Friday, May 18, 2007

Flagship Magazine Agrees that Democrats Have Sold Out on Trade

The Democratic movement's flagship periodical (IMO) The Nation has published a scathing editorial about the recent bipartisan secret trade agreement (blogged here and here). Just like they did on Iraq a couple of years ago, The Nation has made their discontent towards Democrats heard in no uncertain terms. Please, READ THE ARTICLE. I've posted a few of the best passages below:

When Democratic and Republican leaders announce they have fashioned a "historic" bipartisan compromise on trade, put your hand over your wallet. It probably means somebody has been sold out.

The objective of Democratic leaders seems clear: to marginalize the fair-trade dissenters, coax the party into approving more trade agreements and, above all, grant renewed fast-track authority to the President. Fast-track effectively stymies Congress's influence on trade issues, denying any chance to make changes in negotiated agreements. That's why the business lobby loves it so. That the US Chamber of Commerce is delighted with Pelosi ought to tell you something.

If House insurgents oppose Pelosi & Co., they may not have the votes to win, but they can force the Speaker into a very uncomfortable bind. She will have to win on Republican votes. That's the same game Bill Clinton played in the 1990s, enacting NAFTA and other job-killing trade agreements over opposition from the rank and file. Working people got the message--and many of them stopped voting Democratic. If the deal prevails, we predict the party will pay the same price again. Disenchanted voters will conclude, correctly, that nothing has changed in Washington.

I do not always agree with The Nation, but you can bet your ass that if The Nation is criticizing Democrats then those Democrats are about to make a huge mistake. As mentioned (and linked) above, in 2005 The Nation rightfully chastised Democrats that continued to support the Iraq War:
Most shameful has been the Democratic Party's failure to oppose the war. Indeed, support for it has been bipartisan: A Republican President and Congress made the policy, and almost all of the leading Democrats--most of the honorable exceptions are members of the House of Representatives--supported it from the outset and continue to do so.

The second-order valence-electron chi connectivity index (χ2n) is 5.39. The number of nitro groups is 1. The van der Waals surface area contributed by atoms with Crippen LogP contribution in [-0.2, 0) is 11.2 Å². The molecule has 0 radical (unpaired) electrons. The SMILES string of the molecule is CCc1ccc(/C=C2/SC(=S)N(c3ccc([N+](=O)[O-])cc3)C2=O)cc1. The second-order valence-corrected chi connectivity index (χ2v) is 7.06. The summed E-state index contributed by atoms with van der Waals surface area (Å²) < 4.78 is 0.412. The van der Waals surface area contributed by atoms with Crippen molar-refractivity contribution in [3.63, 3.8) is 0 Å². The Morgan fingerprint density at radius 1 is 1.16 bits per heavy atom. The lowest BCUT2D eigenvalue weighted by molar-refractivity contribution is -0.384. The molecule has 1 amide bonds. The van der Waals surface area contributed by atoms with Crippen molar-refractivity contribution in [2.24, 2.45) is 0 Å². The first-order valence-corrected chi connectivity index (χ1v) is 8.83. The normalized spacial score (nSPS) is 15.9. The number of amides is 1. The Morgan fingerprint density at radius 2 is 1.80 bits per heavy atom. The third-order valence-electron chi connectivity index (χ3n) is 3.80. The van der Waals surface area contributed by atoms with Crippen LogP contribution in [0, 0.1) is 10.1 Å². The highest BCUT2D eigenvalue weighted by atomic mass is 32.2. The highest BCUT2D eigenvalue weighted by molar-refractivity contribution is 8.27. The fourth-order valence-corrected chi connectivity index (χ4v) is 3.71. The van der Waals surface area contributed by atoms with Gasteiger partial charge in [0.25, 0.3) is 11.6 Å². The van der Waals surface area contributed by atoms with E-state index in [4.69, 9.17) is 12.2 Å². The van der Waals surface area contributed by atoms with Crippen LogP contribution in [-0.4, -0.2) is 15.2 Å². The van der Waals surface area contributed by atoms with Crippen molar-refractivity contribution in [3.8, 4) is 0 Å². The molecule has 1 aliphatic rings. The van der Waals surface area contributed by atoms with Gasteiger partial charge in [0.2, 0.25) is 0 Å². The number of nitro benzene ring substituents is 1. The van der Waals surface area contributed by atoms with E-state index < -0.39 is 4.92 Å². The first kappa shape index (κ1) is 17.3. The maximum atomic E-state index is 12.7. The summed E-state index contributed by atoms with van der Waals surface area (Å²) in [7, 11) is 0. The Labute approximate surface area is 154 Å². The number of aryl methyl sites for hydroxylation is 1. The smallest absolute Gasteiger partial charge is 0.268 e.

The Nation therefore takes the following stand: We will not support any candidate for national office who does not make a speedy end to the war in Iraq a major issue of his or her campaign. We urge all voters to join us in adopting this position. Many worry that the aftermath of withdrawal will be ugly, but we can now see that the consequences of staying will be uglier still. Fear of facing the consequences of Bush's disaster should not be permitted to excuse the creation of a worse disaster by continuing the occupation.

We firmly believe that antiwar candidates, with the other requisite credentials, can win the 2006 Congressional elections, the 2008 Democratic presidential primaries and the subsequent national election. But this fight, and our stand, must begin now.

They were right then and they are right now - Democrats on the Hill should listen to them if they want keep the party moving in the right direction...


Craig said...


I clicked on the link and an ad for Ann Coulter was the first thing I saw. Kind of weird that she's advertising on The

I was reading the Rolling Stone interview w/Bob Weir last night, and Bob was talking about how Ann likes to hang out backstage at his shows. Kind of strange.

Anyways, I'll read the article tomorrow as I'm going out for the evening. Thanks for the link.

Jeff Pruitt said...

I see Coulter's ugly mug at other left-leaning sites throughout the blogosphere. Seems like a waste of advertising coin to me...

LP Mike Sylvester said...

I agree with much of this article. I used to support Free Trade; however, I have trqavelled the world enough that I have seen that we need Fair Trade.

There is one part of the article that is distrubing and offensive:

"All progressive Democrats should ask the leaders why they feel the need to rush into any new trade agreements. Their strategy gives away the majority party's new bargaining leverage. With growing ranks of trade critics among House and Senate Democrats, the party can demand much more from Wall Street and corporate interests. No new trade deals, for instance, until business endorses universal healthcare or accepts new controls on outsourcing and offshore financial schemes. Or dozens of other progressive reforms."

Delete this paragraph and the article makes good sense...

Mike Sylvester

Jeff Pruitt said...


The Nation is the voice of the progressive movement within the Democratic party so they are looking at this issue as a political one as well as an economical one.

I too thought that paragraph stuck out like a sore thumb and didn't really fit the tone of the editorial...